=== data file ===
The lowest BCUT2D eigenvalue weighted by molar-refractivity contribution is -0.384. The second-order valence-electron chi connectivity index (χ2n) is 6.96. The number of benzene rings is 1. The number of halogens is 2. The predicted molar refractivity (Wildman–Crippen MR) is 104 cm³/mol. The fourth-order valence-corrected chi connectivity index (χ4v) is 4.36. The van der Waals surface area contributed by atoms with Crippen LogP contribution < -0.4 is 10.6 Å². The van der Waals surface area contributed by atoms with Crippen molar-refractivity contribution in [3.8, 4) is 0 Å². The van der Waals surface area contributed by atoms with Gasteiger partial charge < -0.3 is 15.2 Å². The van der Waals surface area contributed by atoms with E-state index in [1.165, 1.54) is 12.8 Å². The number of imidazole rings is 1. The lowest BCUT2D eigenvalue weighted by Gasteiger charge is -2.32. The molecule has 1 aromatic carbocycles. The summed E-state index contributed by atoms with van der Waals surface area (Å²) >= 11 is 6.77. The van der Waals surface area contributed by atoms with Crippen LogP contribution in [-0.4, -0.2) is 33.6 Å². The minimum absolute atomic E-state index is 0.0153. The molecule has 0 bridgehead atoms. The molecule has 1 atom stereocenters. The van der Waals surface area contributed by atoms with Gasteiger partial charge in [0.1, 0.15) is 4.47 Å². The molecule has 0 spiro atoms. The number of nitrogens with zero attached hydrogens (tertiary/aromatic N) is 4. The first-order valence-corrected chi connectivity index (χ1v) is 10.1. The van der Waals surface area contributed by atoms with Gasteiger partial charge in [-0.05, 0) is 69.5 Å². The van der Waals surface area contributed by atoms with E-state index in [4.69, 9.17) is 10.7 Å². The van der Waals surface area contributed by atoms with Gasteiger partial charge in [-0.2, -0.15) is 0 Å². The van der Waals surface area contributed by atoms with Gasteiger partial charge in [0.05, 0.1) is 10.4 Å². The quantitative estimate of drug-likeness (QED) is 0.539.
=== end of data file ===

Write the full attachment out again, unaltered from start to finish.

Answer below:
The lowest BCUT2D eigenvalue weighted by molar-refractivity contribution is -0.384. The second-order valence-electron chi connectivity index (χ2n) is 6.96. The number of benzene rings is 1. The number of halogens is 2. The predicted molar refractivity (Wildman–Crippen MR) is 104 cm³/mol. The fourth-order valence-corrected chi connectivity index (χ4v) is 4.36. The van der Waals surface area contributed by atoms with Crippen LogP contribution < -0.4 is 10.6 Å². The van der Waals surface area contributed by atoms with Crippen molar-refractivity contribution in [3.8, 4) is 0 Å². The van der Waals surface area contributed by atoms with Gasteiger partial charge < -0.3 is 15.2 Å². The van der Waals surface area contributed by atoms with E-state index in [1.165, 1.54) is 12.8 Å². The number of imidazole rings is 1. The lowest BCUT2D eigenvalue weighted by Gasteiger charge is -2.32. The molecule has 1 aromatic carbocycles. The summed E-state index contributed by atoms with van der Waals surface area (Å²) >= 11 is 6.77. The van der Waals surface area contributed by atoms with Crippen LogP contribution in [-0.4, -0.2) is 33.6 Å². The minimum absolute atomic E-state index is 0.0153. The molecule has 0 bridgehead atoms. The molecule has 1 atom stereocenters. The van der Waals surface area contributed by atoms with Gasteiger partial charge in [0.1, 0.15) is 4.47 Å². The molecule has 0 spiro atoms. The number of nitrogens with zero attached hydrogens (tertiary/aromatic N) is 4. The first-order valence-corrected chi connectivity index (χ1v) is 10.1. The van der Waals surface area contributed by atoms with Gasteiger partial charge in [-0.05, 0) is 69.5 Å². The van der Waals surface area contributed by atoms with E-state index in [4.69, 9.17) is 10.7 Å². The van der Waals surface area contributed by atoms with Gasteiger partial charge in [-0.2, -0.15) is 0 Å². The van der Waals surface area contributed by atoms with Gasteiger partial charge in [0.05, 0.1) is 10.4 Å². The quantitative estimate of drug-likeness (QED) is 0.539.